Scrum Log Jeff Sutherland

Scrum is an Agile development framework that Jeff Sutherland invented at Easel Corporation in 1993. Jeff worked with Ken Schwaber to formalize Scrum at OOPSLA'95. Together, they extended and enhanced Scrum at many software companies and helped write the Agile Manifesto.

Saturday, July 04, 2009

Ready: The Dynamic Model of Scrum

I give CSM trainings with Jeff Sutherland, and about half a year ago he had put something in his material called "the dynamic model of Scrum". The essential feature was the addition of a READY state opposite the DONE state. The idea here is that a team needs to be in a stable, known situation to be able to perform well. It immediately struck a chord with me: I had seen so many teams thrash because the Product Owner could not give them a clear objective, the READY state was exactly the goal to work to. But what was it really, and how do you get there? By now I think I've got some good answers to these questions.

The two Scrum states, READY and DONE
Here's a picture from my Scrum course material to illustrate the concept...

What does the READY state do?

In a self-organizing team setting a clear destination it very important: self-organization does not exist if you have nothing to organize TO. The READY state prevents team thrashing by ensuring that the preconditions for a good Sprint execution have been met. More ...

For a description of how to systematically quadruple velocity of a Scrum team by focusing on ready  and done states see:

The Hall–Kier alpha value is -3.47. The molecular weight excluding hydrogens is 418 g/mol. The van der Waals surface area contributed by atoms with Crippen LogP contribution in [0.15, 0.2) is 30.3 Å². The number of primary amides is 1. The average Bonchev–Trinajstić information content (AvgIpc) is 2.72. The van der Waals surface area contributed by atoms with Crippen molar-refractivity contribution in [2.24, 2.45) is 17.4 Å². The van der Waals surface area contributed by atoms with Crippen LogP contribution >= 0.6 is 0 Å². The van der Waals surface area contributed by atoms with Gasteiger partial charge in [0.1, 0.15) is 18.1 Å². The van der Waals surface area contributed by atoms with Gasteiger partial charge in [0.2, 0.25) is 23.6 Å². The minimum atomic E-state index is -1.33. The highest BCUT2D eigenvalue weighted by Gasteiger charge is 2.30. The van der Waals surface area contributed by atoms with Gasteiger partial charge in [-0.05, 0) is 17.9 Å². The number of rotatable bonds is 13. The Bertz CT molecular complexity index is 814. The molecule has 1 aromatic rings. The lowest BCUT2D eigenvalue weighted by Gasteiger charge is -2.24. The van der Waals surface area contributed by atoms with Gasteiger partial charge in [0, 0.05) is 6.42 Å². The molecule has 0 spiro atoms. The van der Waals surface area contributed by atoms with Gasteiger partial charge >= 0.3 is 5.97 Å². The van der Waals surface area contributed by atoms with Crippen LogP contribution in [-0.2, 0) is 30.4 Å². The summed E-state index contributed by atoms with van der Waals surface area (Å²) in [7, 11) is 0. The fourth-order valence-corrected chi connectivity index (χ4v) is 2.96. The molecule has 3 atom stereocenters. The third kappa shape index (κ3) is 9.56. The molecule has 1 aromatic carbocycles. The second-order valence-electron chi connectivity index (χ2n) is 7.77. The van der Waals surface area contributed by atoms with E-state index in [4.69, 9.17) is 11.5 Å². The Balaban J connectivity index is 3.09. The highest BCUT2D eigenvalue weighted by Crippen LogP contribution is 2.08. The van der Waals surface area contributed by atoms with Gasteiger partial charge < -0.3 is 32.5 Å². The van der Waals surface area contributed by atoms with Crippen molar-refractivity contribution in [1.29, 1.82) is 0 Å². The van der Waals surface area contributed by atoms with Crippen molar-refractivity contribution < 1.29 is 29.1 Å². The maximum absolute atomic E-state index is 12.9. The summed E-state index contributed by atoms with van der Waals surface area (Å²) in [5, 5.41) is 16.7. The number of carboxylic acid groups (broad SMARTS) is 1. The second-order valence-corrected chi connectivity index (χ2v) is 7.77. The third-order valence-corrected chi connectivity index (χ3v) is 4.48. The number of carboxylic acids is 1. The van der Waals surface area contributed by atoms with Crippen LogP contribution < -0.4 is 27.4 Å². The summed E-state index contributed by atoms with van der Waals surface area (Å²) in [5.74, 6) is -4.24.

C. Jakobsen and J. Sutherland, "Scrum and CMMI Going from Good to Great: are you ready-ready to be done-done?," in Agile 2009, Chicago, 2009.


Blogger Mike Dwyer said...

About two years ago a team I was coaching was running into the same problem. They came up with a definition of ready that is not dissimilar to what you mention.

After seeing this in almost every engagement where Agile was scaling I also saw the impact of this and realized it was a smell that ended up with 'feudal scrum' being implemented. This is one of the core drivers for our Agile @ Large effort as the good ideas found in existing approaches have been reshaped into easily auditable steps that do not reflect the adaptive thinking that many standards went into the market with

9:28 AM  
Blogger larryacoates said...

I found the article SCRUM and CMMI: Going from Good to Great to be a really great read! I was wondering if you or Carsten Jakobsen could possibly provide a PDF version of the "Ready for Implementation Checklist" so that it will be a bit more legible. I think that this could give a lot of organizations a head start in improving the Sprint velocity of their teams.

1:56 PM  

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